I'd like some help

Jerry McAllister jerrymc at msu.edu
Mon Mar 24 09:05:29 PDT 2008

On Sat, Mar 22, 2008 at 02:58:24PM -0700, Matthew Woodson wrote:

> I've been learning about a bunch of the BSD OSes, and i want to try Free 
> BSD, but i can't figure out how to download it and the instructions don't 
> make sense. I am running Windows XP OS- can you tell me how to download 
> Free BSD with it?

Well, you generally want an ftp client.  Use it to ftp to:

Use 'anonymous' for login id  and your email address for password.

>From there cd to pub/FreeBSD/releases       (NOTE that case is significant)

At this point, you need to know the type of machine.  It is most
likely i386  or amd64.   amd64 is for the AMD64 processor.  i386 is for
all of the regular INTEL type processors that regular PCs use and your
most likely choice.

So, cd to i386    and then    ISO-IMAGES

Then you have to select the version.
I would suggest starting with 7.0

cd cd to  7.0

So that ends you up in:


Then download the necessary ISOs.

If you have a reasonable internet connection, you can install over
the net.   That is really the best if you can do it.

In that case, you only need the file  7.0-RELEASE-i386-disc1.ISO

If you hav a slow or unreliable network connection, then you may
also need disc2 and even disc3.   They have the ports' source code
on them.

Presuming disc1 is good enough,

burn the file to a cd.   Note that the file is already an ISO and
doesn't need to be converted.   It needs to be burned as a raw file
to the CD.   Some cd burner utilities make this a bit confusing.
Each is a little different.

You now need to decide how to divide the hard disk and if you will be
putting only FreeBSD on the harddisk or sharing one with some other
OS such as something from Microsloth (called dual booting).

In any case, you have to have a slice dedicated to FreeBSD.   
Note that FreeBSD UNIX uses the term slice but Microsloth uses the
term 'primary partition' to refer to a slice.   The UNIX slice and
the MS primary partition are essentially the same and are compatible.

In BSD, a slice is further divided in to 'partitions'.  Microsloth uses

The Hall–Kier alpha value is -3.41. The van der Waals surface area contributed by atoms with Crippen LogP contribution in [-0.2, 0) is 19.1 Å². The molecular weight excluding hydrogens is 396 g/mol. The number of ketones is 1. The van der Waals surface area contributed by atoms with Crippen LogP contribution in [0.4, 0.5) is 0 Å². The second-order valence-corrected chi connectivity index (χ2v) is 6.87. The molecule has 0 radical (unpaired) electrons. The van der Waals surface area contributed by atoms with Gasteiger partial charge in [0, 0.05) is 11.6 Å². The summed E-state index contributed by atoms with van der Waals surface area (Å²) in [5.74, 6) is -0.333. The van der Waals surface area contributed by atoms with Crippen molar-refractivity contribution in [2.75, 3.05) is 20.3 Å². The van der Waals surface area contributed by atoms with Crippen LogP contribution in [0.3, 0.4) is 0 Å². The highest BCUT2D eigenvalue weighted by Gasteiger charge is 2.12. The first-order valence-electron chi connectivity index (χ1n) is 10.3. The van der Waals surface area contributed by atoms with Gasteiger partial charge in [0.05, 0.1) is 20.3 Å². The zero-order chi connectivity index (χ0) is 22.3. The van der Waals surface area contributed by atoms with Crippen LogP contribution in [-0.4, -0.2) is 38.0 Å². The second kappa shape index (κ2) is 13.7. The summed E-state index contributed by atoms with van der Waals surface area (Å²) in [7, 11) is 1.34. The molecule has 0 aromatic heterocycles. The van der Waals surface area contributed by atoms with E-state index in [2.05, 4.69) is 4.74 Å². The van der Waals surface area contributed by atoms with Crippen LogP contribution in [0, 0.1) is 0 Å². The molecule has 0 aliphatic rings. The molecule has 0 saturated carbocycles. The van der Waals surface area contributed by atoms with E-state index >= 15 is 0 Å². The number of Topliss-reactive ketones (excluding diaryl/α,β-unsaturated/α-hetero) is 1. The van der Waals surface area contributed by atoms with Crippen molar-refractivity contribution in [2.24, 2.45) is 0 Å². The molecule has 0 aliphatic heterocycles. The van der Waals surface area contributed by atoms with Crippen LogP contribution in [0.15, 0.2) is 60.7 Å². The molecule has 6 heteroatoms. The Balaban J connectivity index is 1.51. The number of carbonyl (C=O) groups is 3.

'extended partitions'.  But those MS extended partitions are completely
different and incompatible with UNIX partitions.

If you are sharing a disk, you will need to use some utility to
shrink the existing disk allocation to make room for FreeBSD.

Only 4 slices/primary partitions (names 1..4) are allowed on a disk in 
current systems.   Typically a major vendor puts some proprietary diagnostic 
and hardware utilities in the first [small] slice and marks it hidden.  
Hidden is only meaningful to Microsloth systems.  It remains visible to UNIX.

Then they put the MS OS (XP or whatever) on slice 2 and make that slice
contain all the rest of the disk, leaving slice 3 and slice 4 empty
and unused.    So, to fit FreeBSD on the disk, it becomes necessary to
shrink that slice 2 to free up some space to allocate to another slice - 
most likely slice-3.    

I have used a commercial utility called Partition Magic successfully
in the past to manipulate the slices and make room.   That was with
a version 7.0 of PM which was put out by a company called Power Quest.
But, it got sold and the new owner put a version 8.0 which has not
been as successful as far as I can see.  I tried to use it to slice a
USB disk and it would not talk to it, even though its promotional 
literature made a special point of advertising it would.  So, I returned
it for a refund.

In consequence I get a utility called Gparted, made the boot floppy and
was quite successful with using it to manipulate the disk.  Just do a
little search with google and find it and download it.  It works fine.